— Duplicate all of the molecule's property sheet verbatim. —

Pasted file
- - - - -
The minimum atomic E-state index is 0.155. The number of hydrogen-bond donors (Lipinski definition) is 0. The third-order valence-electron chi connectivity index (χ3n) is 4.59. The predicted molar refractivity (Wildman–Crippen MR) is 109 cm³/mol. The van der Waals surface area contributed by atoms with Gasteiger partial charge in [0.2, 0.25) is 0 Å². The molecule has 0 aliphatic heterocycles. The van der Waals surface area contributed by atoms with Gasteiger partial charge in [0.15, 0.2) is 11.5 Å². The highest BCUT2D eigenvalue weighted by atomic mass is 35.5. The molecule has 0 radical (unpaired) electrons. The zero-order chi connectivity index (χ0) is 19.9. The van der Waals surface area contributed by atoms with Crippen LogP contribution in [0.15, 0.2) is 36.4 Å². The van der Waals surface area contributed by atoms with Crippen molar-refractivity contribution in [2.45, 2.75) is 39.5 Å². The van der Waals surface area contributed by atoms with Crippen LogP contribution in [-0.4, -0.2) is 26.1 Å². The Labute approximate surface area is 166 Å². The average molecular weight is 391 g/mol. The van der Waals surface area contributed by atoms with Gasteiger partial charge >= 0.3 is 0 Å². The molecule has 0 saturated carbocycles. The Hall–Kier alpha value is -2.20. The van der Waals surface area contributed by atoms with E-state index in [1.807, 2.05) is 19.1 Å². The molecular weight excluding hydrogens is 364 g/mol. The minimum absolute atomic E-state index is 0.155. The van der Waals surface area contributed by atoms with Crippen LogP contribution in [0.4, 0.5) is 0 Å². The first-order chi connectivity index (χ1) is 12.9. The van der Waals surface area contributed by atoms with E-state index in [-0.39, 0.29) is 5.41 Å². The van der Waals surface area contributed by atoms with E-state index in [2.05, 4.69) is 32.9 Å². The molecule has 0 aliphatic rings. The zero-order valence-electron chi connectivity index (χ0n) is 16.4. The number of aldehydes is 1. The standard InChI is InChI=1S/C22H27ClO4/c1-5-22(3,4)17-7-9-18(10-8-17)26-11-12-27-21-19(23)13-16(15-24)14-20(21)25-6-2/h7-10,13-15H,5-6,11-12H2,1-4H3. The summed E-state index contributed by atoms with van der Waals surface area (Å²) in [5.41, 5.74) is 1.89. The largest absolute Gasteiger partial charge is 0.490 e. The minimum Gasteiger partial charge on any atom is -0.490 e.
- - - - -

The minimum atomic E-state index is 0.155. The number of hydrogen-bond donors (Lipinski definition) is 0. The third-order valence-electron chi connectivity index (χ3n) is 4.59. The predicted molar refractivity (Wildman–Crippen MR) is 109 cm³/mol. The van der Waals surface area contributed by atoms with Gasteiger partial charge in [0.2, 0.25) is 0 Å². The molecule has 0 aliphatic heterocycles. The van der Waals surface area contributed by atoms with Gasteiger partial charge in [0.15, 0.2) is 11.5 Å². The highest BCUT2D eigenvalue weighted by atomic mass is 35.5. The molecule has 0 radical (unpaired) electrons. The zero-order chi connectivity index (χ0) is 19.9. The van der Waals surface area contributed by atoms with Crippen LogP contribution in [0.15, 0.2) is 36.4 Å². The van der Waals surface area contributed by atoms with Crippen molar-refractivity contribution in [2.45, 2.75) is 39.5 Å². The van der Waals surface area contributed by atoms with Crippen LogP contribution in [-0.4, -0.2) is 26.1 Å². The Labute approximate surface area is 166 Å². The average molecular weight is 391 g/mol. The van der Waals surface area contributed by atoms with Gasteiger partial charge >= 0.3 is 0 Å². The molecule has 0 saturated carbocycles. The Hall–Kier alpha value is -2.20. The van der Waals surface area contributed by atoms with E-state index in [1.807, 2.05) is 19.1 Å². The molecular weight excluding hydrogens is 364 g/mol. The minimum absolute atomic E-state index is 0.155. The van der Waals surface area contributed by atoms with Crippen LogP contribution in [0.4, 0.5) is 0 Å². The first-order chi connectivity index (χ1) is 12.9. The van der Waals surface area contributed by atoms with E-state index in [-0.39, 0.29) is 5.41 Å². The van der Waals surface area contributed by atoms with E-state index in [2.05, 4.69) is 32.9 Å². The molecule has 0 aliphatic rings. The zero-order valence-electron chi connectivity index (χ0n) is 16.4. The number of aldehydes is 1. The standard InChI is InChI=1S/C22H27ClO4/c1-5-22(3,4)17-7-9-18(10-8-17)26-11-12-27-21-19(23)13-16(15-24)14-20(21)25-6-2/h7-10,13-15H,5-6,11-12H2,1-4H3. The summed E-state index contributed by atoms with van der Waals surface area (Å²) in [5.41, 5.74) is 1.89. The largest absolute Gasteiger partial charge is 0.490 e. The minimum Gasteiger partial charge on any atom is -0.490 e.